Step 3 Taking our own medicine

The next step was for the CKO and the KM team to start to implement our own KM Consulting methodology (as available on this website) within our own organisation.

In essence we created a KM Strategy that strongly linked to the new business transformation and new business objectives, and contained:

▪ a vision of the new webcentric organisation to be communicated and created

▪ an assessment of where we currently were

▪ an identification of our key knowledge assets to manage and measure

▪ a both 'top down' and 'bottom up' strategy and action plan, with key performance indicators, to achieving our vision.

For us, the key knowledge areas to manage were identified as:

▪ Customer and Industry sector knowledge

▪ Knowledge of the best KM processes, methods, tools and techniques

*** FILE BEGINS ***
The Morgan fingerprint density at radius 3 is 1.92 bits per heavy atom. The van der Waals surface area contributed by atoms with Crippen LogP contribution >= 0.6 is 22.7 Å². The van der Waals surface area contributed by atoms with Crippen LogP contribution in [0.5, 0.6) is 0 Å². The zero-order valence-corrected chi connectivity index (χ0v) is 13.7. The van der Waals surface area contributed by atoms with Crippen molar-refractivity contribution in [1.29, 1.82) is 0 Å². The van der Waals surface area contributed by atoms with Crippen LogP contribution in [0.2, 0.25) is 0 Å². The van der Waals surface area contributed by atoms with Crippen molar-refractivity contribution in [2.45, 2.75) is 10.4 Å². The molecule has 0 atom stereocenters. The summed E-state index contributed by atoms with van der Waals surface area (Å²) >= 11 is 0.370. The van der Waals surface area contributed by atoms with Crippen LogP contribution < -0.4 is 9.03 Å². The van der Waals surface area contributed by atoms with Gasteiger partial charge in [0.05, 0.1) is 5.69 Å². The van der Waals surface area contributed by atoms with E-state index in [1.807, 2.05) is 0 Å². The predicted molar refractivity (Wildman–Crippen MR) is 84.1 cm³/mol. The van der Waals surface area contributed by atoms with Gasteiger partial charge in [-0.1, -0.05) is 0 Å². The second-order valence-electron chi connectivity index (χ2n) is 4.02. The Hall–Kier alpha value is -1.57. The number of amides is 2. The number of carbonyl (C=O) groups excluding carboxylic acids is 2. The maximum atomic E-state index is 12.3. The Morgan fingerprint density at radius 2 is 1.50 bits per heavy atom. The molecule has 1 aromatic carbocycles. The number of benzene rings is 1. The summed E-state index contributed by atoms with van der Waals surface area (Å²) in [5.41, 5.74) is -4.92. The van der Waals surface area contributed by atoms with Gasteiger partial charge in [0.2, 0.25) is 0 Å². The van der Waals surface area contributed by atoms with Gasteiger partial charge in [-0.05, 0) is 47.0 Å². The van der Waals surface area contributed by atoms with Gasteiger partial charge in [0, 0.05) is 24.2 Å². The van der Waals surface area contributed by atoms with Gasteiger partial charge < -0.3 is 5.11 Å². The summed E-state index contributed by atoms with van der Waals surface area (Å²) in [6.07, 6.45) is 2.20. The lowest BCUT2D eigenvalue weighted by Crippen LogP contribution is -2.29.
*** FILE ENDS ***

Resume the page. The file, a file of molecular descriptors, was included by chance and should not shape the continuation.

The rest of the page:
▪ Developing the knowledge management and knowledge working competencies and skills of our consultants

▪ Best and most successful Knowledge (Management) driven organisations

We set ourselves the target to develop and capture all of the above knowledge explicitly in knowledge bases, in the first instance, as a first version of what we best knew and could then best apply, within a year.

We set ourselves a target to then embed the new KM processes within our work practices and support knowledge communities, (or communities of practice)to be able to then share new knowledge faster and to be able to better 'surface and harvest' the new learnings and ideas in the networks as they occured, critically review them, and turn them into improved knowledge. Out time target for this was within the following two years. Overall we set ourselves a three year plan.

More to follow shortly